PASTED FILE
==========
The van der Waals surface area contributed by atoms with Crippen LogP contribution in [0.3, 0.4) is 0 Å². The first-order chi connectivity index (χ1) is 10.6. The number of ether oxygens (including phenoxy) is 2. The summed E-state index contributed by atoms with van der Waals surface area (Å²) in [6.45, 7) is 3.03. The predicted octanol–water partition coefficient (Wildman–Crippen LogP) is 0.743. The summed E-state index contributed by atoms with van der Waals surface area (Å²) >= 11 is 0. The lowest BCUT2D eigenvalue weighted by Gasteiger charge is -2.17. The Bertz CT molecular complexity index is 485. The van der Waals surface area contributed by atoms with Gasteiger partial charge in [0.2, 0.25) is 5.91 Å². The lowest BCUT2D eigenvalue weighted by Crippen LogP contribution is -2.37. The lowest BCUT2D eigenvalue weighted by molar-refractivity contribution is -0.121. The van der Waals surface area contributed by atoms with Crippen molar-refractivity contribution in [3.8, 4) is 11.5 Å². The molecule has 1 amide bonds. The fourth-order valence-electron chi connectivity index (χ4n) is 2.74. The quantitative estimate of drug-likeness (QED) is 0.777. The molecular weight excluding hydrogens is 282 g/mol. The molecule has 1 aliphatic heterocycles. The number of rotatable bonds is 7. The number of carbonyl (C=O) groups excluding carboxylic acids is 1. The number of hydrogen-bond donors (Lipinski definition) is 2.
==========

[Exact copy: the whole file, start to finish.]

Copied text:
The van der Waals surface area contributed by atoms with Crippen LogP contribution in [0.3, 0.4) is 0 Å². The first-order chi connectivity index (χ1) is 10.6. The number of ether oxygens (including phenoxy) is 2. The summed E-state index contributed by atoms with van der Waals surface area (Å²) in [6.45, 7) is 3.03. The predicted octanol–water partition coefficient (Wildman–Crippen LogP) is 0.743. The summed E-state index contributed by atoms with van der Waals surface area (Å²) >= 11 is 0. The lowest BCUT2D eigenvalue weighted by Gasteiger charge is -2.17. The Bertz CT molecular complexity index is 485. The van der Waals surface area contributed by atoms with Gasteiger partial charge in [0.2, 0.25) is 5.91 Å². The lowest BCUT2D eigenvalue weighted by Crippen LogP contribution is -2.37. The lowest BCUT2D eigenvalue weighted by molar-refractivity contribution is -0.121. The van der Waals surface area contributed by atoms with Crippen molar-refractivity contribution in [3.8, 4) is 11.5 Å². The molecule has 1 amide bonds. The fourth-order valence-electron chi connectivity index (χ4n) is 2.74. The quantitative estimate of drug-likeness (QED) is 0.777. The molecular weight excluding hydrogens is 282 g/mol. The molecule has 1 aliphatic heterocycles. The number of rotatable bonds is 7. The number of carbonyl (C=O) groups excluding carboxylic acids is 1. The number of hydrogen-bond donors (Lipinski definition) is 2.